Vineyards of Azerbaijan
Wine region
Sub-regionsKur-Araz Lowland
Caucasus Mountains
Growing seasonCold dry, rainy or snowy winters
Warm, dry, sunny summers
Climate regionContinental
Heat unitsRegion III, IV, V
Precipitation (annual average)250mm-600 mm
Total area86,600 km2 (33,000 sq mi)
Size of planted vineyards6,062 km2 (2,000 sq mi)
Ranked 6th
Varietals producedVitis vinifera, Pinot noir, Rkatsiteli, Pinot blanc, Aligoté, Madrasa
Wine produced7,200 tons (2007)

Azerbaijani wine is produced in several regions throughout Azerbaijan. Prior to 20th century communist rule, the region which makes up modern-day Azerbaijan had a thriving wine industry that dated back to the second millennium BC.[1] Azerbaijan's long history of wine production was rediscovered at archaeological digs of settlements in Kültəpə, Qarabağlar[2] and Galajig where archaeologists discovered stone fermentation and storage vessels that included residue and grape seeds dating back to the second millennium BC. The Ancient Greeks were well aware of wine production in the area by at least the 7th century BC according to Herodotus. Later Strabo would comment in the 1st century BC about a wine known as Albania from the region. Arabic historians and geographers—most notably Abu'l-Fida, Al-Masudi, Ibn Hawqal and Al-Muqaddasi - described the extensive viticulture around Ganja and Barda that was taking place even after Islamic conquest of the area.[1]

Since the fall of Communism and the restoration of Azerbaijani independence, ardent attempts have been made to revive and modernize the Azerbaijani wine industry. Today vineyards are found in the foothills of Caucasus Mountains as well and the Kur-Araz lowlands near the Kura River. In the 21st century, Ganja, Nakhchivan, and the separatist region of Nagorno-Karabakh controlled by the self-proclaimed Republic of Artsakh have emerged as centers of wine production in the region. Among the grape varieties used to produce Azerbaijani wine include Pinot noir, Rkatsiteli, Pinot blanc, Aligote, Matrassa, Podarok Magaracha, Pervenets Magaracha, Ranni Magaracha, Doina, Viorica and Kishmish Moldavski.[1] Local grape varieties indigenous to Azerbaijan include White Shani, Derbendi, Nail, Bayanshire, Gamashara, Ganja Pink, Bendi, Madrasa, Black Shani, Arna-Grna, Zeynabi, Misgali, Khindogni, Agdam Kechiemdzhei, Tebrizi, and Marandi.[2]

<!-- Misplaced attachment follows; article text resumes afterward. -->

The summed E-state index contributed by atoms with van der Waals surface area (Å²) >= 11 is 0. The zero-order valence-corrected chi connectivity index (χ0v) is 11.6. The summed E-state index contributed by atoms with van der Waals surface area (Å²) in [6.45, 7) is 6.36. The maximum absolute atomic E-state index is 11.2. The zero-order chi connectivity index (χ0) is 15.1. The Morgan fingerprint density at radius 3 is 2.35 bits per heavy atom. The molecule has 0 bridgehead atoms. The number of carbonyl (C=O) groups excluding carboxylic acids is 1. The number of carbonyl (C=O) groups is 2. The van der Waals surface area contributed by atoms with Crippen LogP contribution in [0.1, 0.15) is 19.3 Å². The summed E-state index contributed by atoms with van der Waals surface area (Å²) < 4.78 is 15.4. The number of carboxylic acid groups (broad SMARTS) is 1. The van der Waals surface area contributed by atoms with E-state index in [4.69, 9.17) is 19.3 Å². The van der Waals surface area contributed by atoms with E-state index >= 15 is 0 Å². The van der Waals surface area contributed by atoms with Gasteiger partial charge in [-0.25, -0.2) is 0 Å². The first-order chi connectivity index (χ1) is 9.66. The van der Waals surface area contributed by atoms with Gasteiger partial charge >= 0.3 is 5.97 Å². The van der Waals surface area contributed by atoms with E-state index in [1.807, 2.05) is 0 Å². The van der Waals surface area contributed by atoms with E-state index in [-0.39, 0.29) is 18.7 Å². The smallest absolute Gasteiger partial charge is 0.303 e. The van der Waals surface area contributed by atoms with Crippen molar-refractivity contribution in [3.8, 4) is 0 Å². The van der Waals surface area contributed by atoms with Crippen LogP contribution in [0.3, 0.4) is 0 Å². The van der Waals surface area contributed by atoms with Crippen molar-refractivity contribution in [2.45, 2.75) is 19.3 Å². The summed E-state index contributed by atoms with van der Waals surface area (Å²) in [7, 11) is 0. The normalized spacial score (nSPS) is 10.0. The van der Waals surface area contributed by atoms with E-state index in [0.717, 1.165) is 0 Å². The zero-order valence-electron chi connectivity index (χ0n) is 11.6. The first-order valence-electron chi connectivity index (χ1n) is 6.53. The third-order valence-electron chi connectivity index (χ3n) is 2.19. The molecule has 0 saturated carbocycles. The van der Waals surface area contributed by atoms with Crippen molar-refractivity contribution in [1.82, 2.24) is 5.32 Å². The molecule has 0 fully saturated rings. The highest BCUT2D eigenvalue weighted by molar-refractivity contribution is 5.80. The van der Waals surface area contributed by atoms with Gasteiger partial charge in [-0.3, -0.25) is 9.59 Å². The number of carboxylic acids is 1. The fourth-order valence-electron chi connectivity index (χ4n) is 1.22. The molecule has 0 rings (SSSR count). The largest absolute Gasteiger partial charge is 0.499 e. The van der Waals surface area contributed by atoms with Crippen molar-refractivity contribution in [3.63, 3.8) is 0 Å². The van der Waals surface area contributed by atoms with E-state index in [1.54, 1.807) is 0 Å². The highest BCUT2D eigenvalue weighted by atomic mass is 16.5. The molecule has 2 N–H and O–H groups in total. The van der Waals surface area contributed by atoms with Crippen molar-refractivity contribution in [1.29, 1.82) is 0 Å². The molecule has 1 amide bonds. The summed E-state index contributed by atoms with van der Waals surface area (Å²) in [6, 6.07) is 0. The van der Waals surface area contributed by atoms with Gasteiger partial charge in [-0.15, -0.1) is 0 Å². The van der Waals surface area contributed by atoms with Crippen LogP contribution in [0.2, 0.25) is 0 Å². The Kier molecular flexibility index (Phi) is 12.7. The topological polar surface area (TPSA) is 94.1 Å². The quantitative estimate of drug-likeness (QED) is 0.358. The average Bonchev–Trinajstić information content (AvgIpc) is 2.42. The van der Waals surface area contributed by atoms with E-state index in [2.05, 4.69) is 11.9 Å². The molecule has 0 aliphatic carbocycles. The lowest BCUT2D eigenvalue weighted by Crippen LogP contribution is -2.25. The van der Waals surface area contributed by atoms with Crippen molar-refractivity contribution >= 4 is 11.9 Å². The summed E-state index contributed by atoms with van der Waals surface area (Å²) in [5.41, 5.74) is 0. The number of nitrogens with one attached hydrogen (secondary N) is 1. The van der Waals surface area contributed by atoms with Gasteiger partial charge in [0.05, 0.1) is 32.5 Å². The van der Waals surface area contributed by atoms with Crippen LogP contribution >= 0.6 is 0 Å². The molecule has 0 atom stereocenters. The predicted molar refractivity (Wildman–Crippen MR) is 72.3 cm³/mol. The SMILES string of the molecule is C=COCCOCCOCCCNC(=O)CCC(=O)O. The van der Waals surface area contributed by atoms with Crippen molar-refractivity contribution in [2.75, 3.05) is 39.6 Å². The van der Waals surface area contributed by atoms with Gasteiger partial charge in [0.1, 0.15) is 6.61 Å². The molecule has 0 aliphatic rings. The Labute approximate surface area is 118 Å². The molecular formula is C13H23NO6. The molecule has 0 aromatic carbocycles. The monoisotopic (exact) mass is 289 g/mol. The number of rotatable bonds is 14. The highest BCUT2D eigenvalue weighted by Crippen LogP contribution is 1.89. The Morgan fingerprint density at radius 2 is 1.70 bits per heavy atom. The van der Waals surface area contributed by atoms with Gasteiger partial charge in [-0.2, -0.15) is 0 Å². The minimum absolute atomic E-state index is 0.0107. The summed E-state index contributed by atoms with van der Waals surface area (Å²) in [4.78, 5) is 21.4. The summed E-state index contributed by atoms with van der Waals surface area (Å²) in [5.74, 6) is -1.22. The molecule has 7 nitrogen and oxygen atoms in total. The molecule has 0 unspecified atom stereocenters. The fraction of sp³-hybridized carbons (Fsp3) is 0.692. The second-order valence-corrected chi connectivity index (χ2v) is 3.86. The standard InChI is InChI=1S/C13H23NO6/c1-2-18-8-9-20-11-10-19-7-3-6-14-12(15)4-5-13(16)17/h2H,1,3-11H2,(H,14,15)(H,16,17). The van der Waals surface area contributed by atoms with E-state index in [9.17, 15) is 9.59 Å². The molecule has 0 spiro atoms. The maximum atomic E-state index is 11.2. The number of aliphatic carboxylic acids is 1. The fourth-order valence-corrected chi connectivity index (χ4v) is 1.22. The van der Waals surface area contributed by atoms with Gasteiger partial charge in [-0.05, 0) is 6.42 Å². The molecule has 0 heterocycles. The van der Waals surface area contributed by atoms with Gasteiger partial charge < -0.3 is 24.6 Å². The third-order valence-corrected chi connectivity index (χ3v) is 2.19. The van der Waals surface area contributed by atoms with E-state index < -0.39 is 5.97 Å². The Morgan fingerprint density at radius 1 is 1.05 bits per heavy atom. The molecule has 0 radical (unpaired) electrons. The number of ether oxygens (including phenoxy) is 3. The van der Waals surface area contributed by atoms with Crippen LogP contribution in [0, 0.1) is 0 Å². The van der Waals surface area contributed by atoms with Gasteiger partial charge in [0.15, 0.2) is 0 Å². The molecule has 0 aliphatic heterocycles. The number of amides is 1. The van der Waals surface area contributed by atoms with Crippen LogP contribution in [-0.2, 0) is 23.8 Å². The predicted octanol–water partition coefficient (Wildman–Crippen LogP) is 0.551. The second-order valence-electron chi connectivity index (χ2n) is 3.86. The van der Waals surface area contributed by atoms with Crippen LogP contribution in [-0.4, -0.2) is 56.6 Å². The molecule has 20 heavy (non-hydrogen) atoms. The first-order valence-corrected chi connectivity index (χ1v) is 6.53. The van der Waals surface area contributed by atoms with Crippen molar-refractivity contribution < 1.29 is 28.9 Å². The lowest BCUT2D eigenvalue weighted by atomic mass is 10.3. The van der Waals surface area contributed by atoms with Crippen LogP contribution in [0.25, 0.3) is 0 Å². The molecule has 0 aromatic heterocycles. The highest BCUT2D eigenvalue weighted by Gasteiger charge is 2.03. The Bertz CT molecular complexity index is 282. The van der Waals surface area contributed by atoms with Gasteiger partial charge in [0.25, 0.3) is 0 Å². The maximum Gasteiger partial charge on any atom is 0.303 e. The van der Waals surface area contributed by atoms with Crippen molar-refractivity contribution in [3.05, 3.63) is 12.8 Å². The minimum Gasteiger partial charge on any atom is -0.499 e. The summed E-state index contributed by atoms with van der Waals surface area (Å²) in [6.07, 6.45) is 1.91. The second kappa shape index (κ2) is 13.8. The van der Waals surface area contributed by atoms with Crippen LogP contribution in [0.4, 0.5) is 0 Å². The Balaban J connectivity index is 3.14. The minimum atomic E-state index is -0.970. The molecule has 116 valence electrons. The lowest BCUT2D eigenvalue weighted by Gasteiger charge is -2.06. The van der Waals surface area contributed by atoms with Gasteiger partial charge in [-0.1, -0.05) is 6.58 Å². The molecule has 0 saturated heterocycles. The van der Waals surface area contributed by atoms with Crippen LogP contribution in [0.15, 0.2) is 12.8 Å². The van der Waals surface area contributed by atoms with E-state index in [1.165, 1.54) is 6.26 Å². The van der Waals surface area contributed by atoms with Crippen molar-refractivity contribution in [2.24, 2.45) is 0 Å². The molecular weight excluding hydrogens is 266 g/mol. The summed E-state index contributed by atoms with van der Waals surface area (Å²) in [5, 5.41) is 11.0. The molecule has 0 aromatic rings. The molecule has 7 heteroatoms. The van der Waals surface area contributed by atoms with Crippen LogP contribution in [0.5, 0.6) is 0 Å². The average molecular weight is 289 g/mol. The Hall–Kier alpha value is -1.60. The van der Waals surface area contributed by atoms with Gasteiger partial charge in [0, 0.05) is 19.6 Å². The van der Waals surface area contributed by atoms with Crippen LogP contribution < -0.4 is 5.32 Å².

In Goygol Rayon of the country, archeologists have found jars with remains of wines which date back to the second millennium BC.[1]

In the Khanlar district of Azerbaijan, for example, archeologists have found jars buried with the remains of wine dating back to the 2nd millennium BC. Greek historian Strabo who had traveled to what nowadays comprises the Republic of Azerbaijan (Caucasian Albania at the time) described cultivation of crops of grapes as so abundant that the residents were not able to harvest them. Other sources such as the epic poem Kitabi Dada Gorgud written in 7th-11th centuries describe enriched culture of wine-making. The wines produced in ancient and medieval ages, however, are not similar to contemporary wines. They were thick and sweet as honey which people had to dilute with water. One of the latest discoveries was nearly 10 years ago when the residents of Shamakhy, two hours west of Baku, found a big ancient ceramic jar containing thick syrup which turned out to be a very concentrated fragrant wine.[3][better source needed]

One of the most ancient and notable regions known for its wine-making produce is Tovuz in northwestern Azerbaijan. Archeological findings in this region speak of ancient vessels for wine storage, stones and remains of tartaric acid used for wine-growing. In addition to historians and travellers such as Homer, Herodotus, Columella, Ibn Hawqal, Al-Masudi, who made remarks about wine-making in what nowadays comprises Azerbaijan, the Arabian geographer of the 10th century Al-Muqaddasi, noted in his writing that the sweet kind of wine found in Nakhichevan cannot be found anywhere else. The region developed as wine producing center from 1820-1830s attracting many foreign investors.[4][better source needed] The famous culture of wine-making was enriched with arrival of German immigrants to the region in the early 19th century.[5] German immigrants from Württemberg were settled in Azerbaijan by the Russian tsar Alexander I circa 1817-1818 and enhanced the wine and cognac producing potential of the country by heavy investments into the industry.[6] Famous German family businesses such as Vohrer Brothers and the Hummel family based in Helenendorf industrialized the wine production making it competitive with European wines.[7]

Pinot noir has been widely used throughout Azerbaijan for wine-making

Modern times